It won't have the wow factor of an iPhone, but a Roth IRA or other money-minded gift may have more sizzle than you think this holiday season.
Rules to keep in mind when bestowing such presents - make sure they don't come off as judgmental or a homework assignment in disguise.
"Don't make it boring - or worse, a chore," said Sheryl Garrett, of the Garrett Planning Network of certified financial planners in Kansas.
Ideally, recipients will have expressed a desire to get their finances in order. That will let you reference their comments in a card.A session with a planner. A session can cost several hundred dollars or more, so consider pooling resources with friends or family. Ask if the planner offers gift certificates. The Garrett network, for instance, has certificates starting at $25. The idea is to let people contribute toward a session without footing the entire bill.
Savings bonds or CDs. As old-fashioned as they seem, they're good starting points for teaching kids about investing. To make the gift more exciting, call ahead and ask if a bank representative can sit down to talk with the child about how the investment works. Some banks offer a behind-the-scenes tour. For teens or older recipients, a more unusual approach is setting up a savings account at SmartyPig.com. The site lets people save for a specific goal, whether it's a flat-screen TV or a trip. Goals can be made public on the site, as well as through widgets on Facebook, MySpace, or blogs, so individuals can enlist friends and relatives to contribute. Accounts are FDIC-insured and come with a 3.9 percent interest rate. Withdrawals aren't permitted, but accounts can be closed at any time without penalty. Gift certificates are available.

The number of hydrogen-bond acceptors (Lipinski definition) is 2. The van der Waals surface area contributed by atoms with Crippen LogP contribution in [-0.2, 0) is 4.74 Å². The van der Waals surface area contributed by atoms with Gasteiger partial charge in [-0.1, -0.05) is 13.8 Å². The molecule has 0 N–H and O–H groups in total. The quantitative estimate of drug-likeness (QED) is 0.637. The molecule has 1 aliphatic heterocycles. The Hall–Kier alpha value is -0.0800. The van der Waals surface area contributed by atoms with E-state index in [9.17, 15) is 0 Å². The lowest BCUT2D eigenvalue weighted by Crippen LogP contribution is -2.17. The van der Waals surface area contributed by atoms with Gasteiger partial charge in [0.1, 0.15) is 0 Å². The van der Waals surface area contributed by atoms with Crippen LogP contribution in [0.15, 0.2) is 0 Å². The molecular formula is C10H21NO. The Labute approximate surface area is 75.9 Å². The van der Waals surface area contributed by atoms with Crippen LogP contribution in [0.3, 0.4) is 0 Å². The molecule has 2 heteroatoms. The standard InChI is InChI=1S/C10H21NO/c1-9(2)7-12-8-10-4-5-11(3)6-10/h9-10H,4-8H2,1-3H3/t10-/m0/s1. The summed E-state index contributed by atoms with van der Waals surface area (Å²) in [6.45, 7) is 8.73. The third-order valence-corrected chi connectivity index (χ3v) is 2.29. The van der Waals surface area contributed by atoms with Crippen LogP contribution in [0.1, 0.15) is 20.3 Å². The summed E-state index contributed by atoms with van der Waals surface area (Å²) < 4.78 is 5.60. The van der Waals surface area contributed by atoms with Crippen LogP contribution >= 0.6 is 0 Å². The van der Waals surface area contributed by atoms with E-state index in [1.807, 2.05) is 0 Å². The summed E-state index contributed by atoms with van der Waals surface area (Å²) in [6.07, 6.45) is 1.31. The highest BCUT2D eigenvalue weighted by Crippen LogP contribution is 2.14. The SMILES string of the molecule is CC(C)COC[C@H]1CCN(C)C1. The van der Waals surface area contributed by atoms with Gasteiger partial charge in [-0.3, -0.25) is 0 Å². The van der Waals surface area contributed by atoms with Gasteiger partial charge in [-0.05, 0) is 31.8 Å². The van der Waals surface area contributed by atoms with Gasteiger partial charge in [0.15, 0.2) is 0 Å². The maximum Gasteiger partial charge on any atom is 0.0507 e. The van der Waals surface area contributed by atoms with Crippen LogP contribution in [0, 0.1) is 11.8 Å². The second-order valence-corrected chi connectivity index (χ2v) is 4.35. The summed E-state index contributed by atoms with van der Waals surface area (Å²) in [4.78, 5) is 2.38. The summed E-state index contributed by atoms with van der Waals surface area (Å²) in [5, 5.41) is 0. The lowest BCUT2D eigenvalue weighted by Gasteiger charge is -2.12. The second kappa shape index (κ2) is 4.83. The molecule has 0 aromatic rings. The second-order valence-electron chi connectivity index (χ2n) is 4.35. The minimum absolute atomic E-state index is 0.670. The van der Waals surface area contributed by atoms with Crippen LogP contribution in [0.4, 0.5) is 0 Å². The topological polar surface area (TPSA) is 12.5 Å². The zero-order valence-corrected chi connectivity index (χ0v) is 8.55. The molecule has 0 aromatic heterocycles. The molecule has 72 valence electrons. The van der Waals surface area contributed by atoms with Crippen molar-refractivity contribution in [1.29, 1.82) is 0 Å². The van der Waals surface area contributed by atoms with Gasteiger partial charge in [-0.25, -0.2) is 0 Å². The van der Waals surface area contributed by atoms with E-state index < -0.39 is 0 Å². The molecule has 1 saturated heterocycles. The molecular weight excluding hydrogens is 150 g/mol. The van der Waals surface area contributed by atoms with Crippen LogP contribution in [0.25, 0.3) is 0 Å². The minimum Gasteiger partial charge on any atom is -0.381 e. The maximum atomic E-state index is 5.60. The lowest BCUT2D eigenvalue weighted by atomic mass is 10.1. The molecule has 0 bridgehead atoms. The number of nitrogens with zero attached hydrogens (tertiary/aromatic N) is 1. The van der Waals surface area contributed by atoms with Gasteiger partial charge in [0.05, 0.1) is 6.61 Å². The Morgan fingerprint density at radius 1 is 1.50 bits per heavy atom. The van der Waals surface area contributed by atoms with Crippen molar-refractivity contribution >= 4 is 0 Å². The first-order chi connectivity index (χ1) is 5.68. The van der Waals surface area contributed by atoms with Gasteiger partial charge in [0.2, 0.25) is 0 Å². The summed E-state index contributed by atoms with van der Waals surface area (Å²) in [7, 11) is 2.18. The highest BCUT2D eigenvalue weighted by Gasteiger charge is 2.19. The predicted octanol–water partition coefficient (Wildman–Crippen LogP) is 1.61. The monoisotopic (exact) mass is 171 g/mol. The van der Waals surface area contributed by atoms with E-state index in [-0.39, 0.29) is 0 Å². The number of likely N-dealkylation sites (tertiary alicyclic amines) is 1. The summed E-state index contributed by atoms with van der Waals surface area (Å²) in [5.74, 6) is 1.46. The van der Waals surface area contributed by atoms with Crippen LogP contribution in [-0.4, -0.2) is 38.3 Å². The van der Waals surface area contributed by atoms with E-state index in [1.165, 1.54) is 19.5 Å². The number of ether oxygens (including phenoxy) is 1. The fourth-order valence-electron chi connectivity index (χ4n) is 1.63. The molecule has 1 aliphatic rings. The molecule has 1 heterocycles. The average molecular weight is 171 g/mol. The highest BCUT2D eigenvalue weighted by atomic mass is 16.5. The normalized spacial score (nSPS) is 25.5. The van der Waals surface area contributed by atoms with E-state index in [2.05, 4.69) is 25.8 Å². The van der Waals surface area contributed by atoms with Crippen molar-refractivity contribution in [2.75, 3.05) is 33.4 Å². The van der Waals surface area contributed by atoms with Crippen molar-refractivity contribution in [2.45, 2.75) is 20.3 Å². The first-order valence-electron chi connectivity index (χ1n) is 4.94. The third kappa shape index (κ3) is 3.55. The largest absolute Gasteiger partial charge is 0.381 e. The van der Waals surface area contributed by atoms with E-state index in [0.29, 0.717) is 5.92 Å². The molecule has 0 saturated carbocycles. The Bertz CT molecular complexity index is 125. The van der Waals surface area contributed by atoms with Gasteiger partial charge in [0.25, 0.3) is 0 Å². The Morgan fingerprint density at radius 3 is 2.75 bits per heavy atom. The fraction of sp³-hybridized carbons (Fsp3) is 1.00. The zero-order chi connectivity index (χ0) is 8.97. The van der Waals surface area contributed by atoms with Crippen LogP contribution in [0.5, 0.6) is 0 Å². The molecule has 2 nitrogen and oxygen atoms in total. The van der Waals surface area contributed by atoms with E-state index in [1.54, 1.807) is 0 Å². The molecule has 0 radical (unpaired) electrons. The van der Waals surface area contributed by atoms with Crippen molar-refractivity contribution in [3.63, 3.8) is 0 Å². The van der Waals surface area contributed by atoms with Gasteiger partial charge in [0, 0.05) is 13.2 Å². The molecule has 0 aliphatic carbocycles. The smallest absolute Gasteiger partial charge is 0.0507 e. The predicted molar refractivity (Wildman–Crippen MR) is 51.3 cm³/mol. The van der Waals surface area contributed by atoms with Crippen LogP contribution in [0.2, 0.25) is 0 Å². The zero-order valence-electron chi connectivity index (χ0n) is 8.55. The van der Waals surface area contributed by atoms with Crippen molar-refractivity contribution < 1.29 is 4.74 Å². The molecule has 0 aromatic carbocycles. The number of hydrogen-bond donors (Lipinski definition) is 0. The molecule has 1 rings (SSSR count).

A brokerage account. Another way to help start kids is to set up a custodial brokerage account. Be sure to confer with the parents first. You'll need personal information, including the child's Social Security number. At Charles Schwab, there are no fees to open an account for as little as $100.
A Roth IRA. A good option for young people who are just entering the workforce. A Roth IRA may be preferable to a traditional IRA because withdrawals of contributions (not earnings) are generally tax- and penalty-free. However, traditional IRAs could benefit people in certain income brackets, since contributions may be tax-deductible. You'll need personal information for the beneficiary if you're opening a custodial account. Beneficiaries also need to earn a paycheck to be eligible.
A 529 plan. This college savings plan offers significant tax breaks. If you want to ensure your gift is put toward college, make the check out to the plan. Grandparents can open an account under their own names to maintain control.
Candice Choi is an Associated Press personal finance writer.
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